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Books of Chronicles

From Wikipedia, the free encyclopedia

In the Christian Bible, the two Books of Chronicles (commonly referred to as 1 Chronicles and 2 Chronicles, or First Chronicles and Second Chronicles) generally follow the two Books of Kings and precede Ezra–Nehemiah, thus concluding the history-oriented books of the Old Testament.[1]

In the Hebrew Bible, Chronicles is a single book, called Diḇrê Hayyāmîm (Hebrew: דִּבְרֵי־הַיָּמִים‬, "The Matters [of] the Days"), and is the final book of Ketuvim, the third and last part of the Tanakh. Chronicles was divided into two books in the Septuagint and called I and II Paralipoménōn (Greek: Παραλειπομένων, "things left on one side").[2] The English name comes from the Latin name chronikon, which was given to the text by scholar Jerome in the 5th century.

Chronicles starts with a genealogy from the first human being, Adam, and passes into a biblical narrative of the history of ancient Judah and Israel until the proclamation of King Cyrus the Great (c. 540 BC).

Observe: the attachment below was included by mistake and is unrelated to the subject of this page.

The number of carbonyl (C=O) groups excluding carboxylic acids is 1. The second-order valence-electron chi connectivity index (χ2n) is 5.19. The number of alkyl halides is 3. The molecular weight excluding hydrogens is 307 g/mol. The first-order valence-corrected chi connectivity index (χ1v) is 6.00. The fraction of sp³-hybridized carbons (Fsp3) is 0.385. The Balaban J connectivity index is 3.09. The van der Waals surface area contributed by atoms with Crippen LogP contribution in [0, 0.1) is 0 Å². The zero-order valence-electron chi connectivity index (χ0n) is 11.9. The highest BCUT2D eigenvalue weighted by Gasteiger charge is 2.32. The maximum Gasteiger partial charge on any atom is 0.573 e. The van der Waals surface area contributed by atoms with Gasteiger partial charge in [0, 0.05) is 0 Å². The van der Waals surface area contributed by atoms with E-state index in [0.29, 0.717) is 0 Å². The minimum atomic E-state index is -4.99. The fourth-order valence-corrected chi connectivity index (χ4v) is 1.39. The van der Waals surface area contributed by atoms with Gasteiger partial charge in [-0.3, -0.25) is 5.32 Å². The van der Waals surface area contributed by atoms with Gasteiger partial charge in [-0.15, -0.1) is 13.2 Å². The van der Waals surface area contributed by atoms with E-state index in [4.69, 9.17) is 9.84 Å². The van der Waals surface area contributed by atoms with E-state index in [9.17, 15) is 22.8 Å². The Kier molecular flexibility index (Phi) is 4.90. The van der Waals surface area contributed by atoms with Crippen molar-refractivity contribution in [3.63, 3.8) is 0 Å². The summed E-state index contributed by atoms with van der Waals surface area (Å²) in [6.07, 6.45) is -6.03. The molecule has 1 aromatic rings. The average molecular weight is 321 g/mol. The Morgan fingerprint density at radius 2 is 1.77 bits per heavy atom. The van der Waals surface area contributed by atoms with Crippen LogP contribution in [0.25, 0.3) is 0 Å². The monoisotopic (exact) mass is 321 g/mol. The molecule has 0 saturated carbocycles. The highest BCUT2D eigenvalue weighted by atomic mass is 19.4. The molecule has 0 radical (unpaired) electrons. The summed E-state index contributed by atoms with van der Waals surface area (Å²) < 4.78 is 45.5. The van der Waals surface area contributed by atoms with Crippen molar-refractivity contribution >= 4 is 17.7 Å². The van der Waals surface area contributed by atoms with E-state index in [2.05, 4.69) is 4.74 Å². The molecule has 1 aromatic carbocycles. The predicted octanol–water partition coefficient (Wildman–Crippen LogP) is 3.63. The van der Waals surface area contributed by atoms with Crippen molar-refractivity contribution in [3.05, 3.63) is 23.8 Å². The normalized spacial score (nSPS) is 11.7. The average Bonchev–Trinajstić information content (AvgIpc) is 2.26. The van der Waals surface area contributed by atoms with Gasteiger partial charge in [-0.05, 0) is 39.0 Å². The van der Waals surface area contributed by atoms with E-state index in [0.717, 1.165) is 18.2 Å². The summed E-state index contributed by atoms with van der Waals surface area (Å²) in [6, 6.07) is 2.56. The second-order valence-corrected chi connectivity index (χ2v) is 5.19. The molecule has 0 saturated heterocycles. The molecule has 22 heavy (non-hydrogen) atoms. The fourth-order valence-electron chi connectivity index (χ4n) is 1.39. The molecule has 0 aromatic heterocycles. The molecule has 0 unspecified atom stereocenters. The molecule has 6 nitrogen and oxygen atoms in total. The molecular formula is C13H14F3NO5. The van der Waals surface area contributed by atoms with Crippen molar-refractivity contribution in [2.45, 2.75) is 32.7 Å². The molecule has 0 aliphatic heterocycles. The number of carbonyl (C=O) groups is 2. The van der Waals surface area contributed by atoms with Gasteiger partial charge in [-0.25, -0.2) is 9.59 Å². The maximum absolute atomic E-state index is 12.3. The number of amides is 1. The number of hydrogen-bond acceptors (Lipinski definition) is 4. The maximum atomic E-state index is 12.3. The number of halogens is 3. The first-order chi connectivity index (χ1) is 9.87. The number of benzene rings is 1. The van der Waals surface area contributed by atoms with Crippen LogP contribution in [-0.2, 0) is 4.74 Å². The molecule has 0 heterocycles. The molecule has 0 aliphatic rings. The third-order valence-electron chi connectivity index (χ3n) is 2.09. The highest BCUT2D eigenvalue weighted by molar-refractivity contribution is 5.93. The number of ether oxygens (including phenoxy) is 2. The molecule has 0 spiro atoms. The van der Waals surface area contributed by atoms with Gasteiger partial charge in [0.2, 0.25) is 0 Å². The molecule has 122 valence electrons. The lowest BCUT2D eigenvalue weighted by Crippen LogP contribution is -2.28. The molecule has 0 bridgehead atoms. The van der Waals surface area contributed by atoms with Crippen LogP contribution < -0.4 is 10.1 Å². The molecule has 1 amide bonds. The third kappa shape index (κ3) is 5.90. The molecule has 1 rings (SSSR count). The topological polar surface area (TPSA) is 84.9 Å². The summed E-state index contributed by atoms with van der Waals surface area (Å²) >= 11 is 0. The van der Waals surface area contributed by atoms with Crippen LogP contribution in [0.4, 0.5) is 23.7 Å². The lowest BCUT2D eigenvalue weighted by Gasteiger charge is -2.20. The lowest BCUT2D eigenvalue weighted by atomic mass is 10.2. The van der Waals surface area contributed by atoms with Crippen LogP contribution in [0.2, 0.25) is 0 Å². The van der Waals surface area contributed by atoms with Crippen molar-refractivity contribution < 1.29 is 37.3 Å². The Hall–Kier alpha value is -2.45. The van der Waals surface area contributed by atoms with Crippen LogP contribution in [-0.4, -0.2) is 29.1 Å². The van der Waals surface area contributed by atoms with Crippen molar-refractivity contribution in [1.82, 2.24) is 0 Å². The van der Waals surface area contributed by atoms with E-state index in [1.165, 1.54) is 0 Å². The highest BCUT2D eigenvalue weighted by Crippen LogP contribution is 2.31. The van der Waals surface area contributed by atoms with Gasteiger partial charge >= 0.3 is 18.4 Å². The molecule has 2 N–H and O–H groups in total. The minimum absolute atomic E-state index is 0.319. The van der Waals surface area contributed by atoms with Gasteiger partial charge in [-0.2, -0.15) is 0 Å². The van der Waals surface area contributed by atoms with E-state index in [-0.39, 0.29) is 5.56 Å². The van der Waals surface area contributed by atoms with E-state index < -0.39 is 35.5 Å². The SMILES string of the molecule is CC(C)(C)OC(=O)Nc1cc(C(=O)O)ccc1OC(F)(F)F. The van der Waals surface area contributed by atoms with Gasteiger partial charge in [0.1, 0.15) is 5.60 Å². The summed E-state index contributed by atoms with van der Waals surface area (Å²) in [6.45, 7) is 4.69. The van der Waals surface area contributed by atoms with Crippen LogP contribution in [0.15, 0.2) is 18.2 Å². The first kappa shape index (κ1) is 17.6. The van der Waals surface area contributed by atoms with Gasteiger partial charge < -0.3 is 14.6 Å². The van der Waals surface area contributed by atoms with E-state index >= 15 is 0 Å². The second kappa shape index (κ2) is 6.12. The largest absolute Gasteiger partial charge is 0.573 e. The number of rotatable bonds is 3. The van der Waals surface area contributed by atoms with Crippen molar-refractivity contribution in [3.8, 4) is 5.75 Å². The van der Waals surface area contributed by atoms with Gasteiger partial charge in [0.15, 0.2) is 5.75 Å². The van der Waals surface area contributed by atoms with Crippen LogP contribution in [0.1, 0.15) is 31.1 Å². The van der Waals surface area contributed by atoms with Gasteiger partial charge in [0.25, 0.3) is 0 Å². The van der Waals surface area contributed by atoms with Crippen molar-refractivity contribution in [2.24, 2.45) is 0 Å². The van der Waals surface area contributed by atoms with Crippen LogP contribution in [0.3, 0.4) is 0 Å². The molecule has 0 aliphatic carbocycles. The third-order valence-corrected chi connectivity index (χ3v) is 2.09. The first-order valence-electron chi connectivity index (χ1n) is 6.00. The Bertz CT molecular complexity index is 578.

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The books of 1 and 2 Chronicles. While they're two separate books in our Bibles that division is not original. Due to scroll lengths the book was divided in two but it was written as one book with one coherent storyline. Now in our English Bibles, Chronicles comes after the books of Samuel and kings and most of Chronicles is actually repeat content from those books and so most modern readers when they come to Chronicles they think, "Wait a minute, I just read all of this!" and so they skip it, and that's a shame because this book is really unique and important in the Bible. In the traditional Jewish ordering of the Bible, Chronicles is actually the last book, because it summarizes all of the Jewish Scriptures. The first word in the book is Adam, the first character at the beginning of the story, and then the last paragraph announces the return of Israel from exile. Now we don't know, who wrote this book, but we can tell from details within it. It was produced by somebody, who lived a couple hundred years after the Israelites returned from the Babylonian exile. Now for this author, Jerusalem and the temple were rebuilt some time ago, and as we learned for Ezra & Nehemiah, things were not going well. The great prophetic hope was that the city and the temple would be rebuilt, that God would come to live among his people, the Messianic King would come and all the nations would come live under his peaceful rule, and none of that has happened. And so, the author of Chronicles has reshaped these stories of David and Solomon and the Kings of the past in order to provide a message of hope for the future. And we'll see that he's designed this book to emphasize two clear themes: First - the hope of the coming Messianic King and second - the hope for a new temple. Let's just dive in and you'll see these themes all over the book 1 Chronicles begins with nine chapters of genealogies - long list of names, and you'll read these and think that this is kind of boring, and that may be true for you, but actually they're very, very important. The author is summarizing here the whole storyline of the Old Testament by naming all of the key characters in the stories. And as he does so, he shapes the genealogies to emphasize two key lineages. First is a line of the promised Messianic King. So lots of space is dedicated to tracing the line of Judah that led all the way to King David to whom the Messianic promise was given. And then from David the author traces that line up into his own day. The other family line that receives lots of attention here is that of the priesthood, the descendants of Aaron, who of course served in the temple. and so, right from the start, you can see the two main themes. The author's hope of the Messiah coming to build a new temple and it's rooted in these ancient genealogies. Now after that, the author moves into the stories about David, and most of these are going to be familiar to you from the book of Samuel but again there's some really important differences. So first of all the author leaves out all of the negative stories about David, where he's portrayed as weak or immoral, so Saul chasing David around the desert and persecuting him, the story of David's adultery with Bathsheba and then murdering her husband, all of that is gone, and what's left are the stories that portray David as a good guy. And not only that. There's also new additional material that you won't find in the book of Samuel, that shows David in a very positive light, so there's a large block of chapters, where David makes preparations for the temple. He arranged his resources and builders and Levites and choirs. And not only that. The author also portrays David as a Moses like figure. God gives David plans for building the Temple, just as he gave plans to Moses for building the tabernacle. So why all this new material about David? The author's not trying to hide David's flaws. He knows that anybody can go read about them in the book of Samuel. Rather, he's trying to portray David as the ideal king in order to make him an image or a type of the future Messiah from the line of David. It's very similar to how Jeremiah or Ezekiel spoke of the coming Messiah as a new David. This is most clear and how the author retells the story of God's covenant promise to David in 1 Chronicles 17. When you compare the story with its parallel, in 2 Samuel 7, You'll see that the author of Chronicles is highlighting that neither David nor Solomon, nor any of the Kings from his line were the Messianic King, and that when the Messiah does come, He will be a king like David. And so for this author, these stories about David from the past are what sustained his hope for the future. After David dies, we move into 2 Chronicles, which focuses on the kings that lived in Jerusalem. And again, there's lots of overlap with 1 and 2 Kings, but there are many key differences. So the author has left out all of the stories about the kings of northern Israel, so he can just focus on the line of David. And there's lots of new material about these kings from David's line. He highlights the kings that were obedient to God and he adds new stories about how their obedience led to success in God's blessing. But he also adds new stories about kings who were unfaithful to God. They didn't follow the Torah, they led Israel to worship idols, and these kings face horrible consequences, all leading up to Israel's exile, a mess of their own making. And so, this whole section becomes a series of character studies, where the author wants later generations of Israelites to learn from their family history, and so become faithful to their God and the Torah. Now the book's conclusion is really unique, too. At the very end of the book, the king of the Persians, his name's Cyrus, and he tells the Israelites that they can go back home, return from exile, rebuild the city and the temple. And he says (last line of the book) : "... whoever there is among you, of all his people, may the Lord his God be with him and let him go up..." and that's how the book ends, with an incomplete sentence! Now of course, the author knows about the first return from exile and the stories of Ezra and Nehemiah, but clearly in his view, the prophetic hopes of Israel were not fulfilled in those events. And so, this incomplete ending shows that the author's hope is set on yet another return from exile, when the Messiah will finally come to rebuild the temple and restore God's people. And so, the Book of Chronicles, the final book of the Jewish Scriptures, it ends by pointing forward. It calls God's people to look back in order to look ahead, because the past has become the source of hope for the future. So, Chronicles concludes the Old Testament as a story in search of an ending, and that's what this book is all about.